Neues internationales Warnsystem für Waldbrände in Arbeit
B.C. forest fire season rages on; could hit record financial cost
8 September 2009
published by www.canada.com
Canada — More than 2,100 firefighters are still extinguishing hot spots from an unprecedented season of forest fires in British Columbia this spring and summer.
There are 517 fires burning across the province, provincial fire information officer Alyson Couch said Tuesday. Theres at least 12 or 13 fires that are quite notable. They are ones that are large in size or theyre near communities or structures.
The biggest fire is the Lava Canyon blaze by Alexis Creek, approximately 100 kilometres west of Williams Lake, encompassing 63,533 hectares.
Still, firefighters around the province have been aided by the recent stretch of cool, wet weather that has dampened many fires.
There were more than 3,000 forest fires this year about 1,000 more fires than usual burning more than 2,105 square kilometres (210,579 hectares).
Weve spent over $300 million since April 1 of this year, said Couch. It was quite an unprecedented season for us with the hot and dry conditions. We saw record-breaking temperatures in several areas of the province and quite a few heat waves that went through, so because of those drier conditions, we saw more fires start and also an increase in fire behaviour (because) the drier the forest fields are, the more that theyre going to burn.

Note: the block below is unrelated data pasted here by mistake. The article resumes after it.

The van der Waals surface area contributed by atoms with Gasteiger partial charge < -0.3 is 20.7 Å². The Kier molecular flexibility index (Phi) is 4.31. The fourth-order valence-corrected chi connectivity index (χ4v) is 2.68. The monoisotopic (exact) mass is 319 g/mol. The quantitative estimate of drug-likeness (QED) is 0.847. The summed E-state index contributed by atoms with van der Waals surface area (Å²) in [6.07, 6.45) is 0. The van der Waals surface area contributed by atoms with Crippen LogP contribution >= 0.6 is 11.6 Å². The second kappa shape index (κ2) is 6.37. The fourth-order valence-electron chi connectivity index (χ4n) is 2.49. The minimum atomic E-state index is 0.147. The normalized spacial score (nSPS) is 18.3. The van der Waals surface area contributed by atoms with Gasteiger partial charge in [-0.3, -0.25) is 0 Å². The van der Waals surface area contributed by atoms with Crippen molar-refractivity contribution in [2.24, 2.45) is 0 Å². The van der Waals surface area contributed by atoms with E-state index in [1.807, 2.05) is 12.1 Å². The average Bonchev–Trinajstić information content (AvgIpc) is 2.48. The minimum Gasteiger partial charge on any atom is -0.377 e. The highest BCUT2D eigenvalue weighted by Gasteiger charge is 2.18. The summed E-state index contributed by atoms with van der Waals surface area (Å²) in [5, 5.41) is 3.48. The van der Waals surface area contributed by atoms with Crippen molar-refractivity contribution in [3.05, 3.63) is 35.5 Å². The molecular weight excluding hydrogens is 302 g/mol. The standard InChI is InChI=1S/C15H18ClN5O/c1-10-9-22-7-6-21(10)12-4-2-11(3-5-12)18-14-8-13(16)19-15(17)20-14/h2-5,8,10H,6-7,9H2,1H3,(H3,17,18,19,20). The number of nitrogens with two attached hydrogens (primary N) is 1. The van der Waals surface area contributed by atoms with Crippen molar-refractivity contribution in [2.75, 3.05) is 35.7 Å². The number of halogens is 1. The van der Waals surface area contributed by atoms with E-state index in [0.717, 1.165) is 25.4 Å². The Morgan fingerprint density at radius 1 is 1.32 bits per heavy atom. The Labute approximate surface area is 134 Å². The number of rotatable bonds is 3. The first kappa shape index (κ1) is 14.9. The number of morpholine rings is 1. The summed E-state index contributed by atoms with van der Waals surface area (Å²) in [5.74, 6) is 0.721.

The final cost to put out the flames is expected to exceed $400 million for the entire year. Last year at this time, the provinces cost of fighting forest fires was $65.78 million, and would increase to $81.15 million for the season, well below the 10-year average of $108 million.
Finance Minister Colin Hansen said the province is facing the impacts of what could be the worst forest-fire season on record.
Also, there has been an inordinate number of fires caused by lightning strikes.
Over 72 per cent of our fires this year have been caused by lightning strikes, said Couch. Typically, we see 50-50. So, 50 per cent caused by human activity and 50 per cent caused by lightning strikes.
There are still two fires of note in the Kamloops area, the Pritchard fire in the Martin Mountain area and the Notch fire, near Sorrento.
Basically, both fires are in the mop-up stage, said Jeanne Rucker, fire information officer for the Kamloops Fire Centre.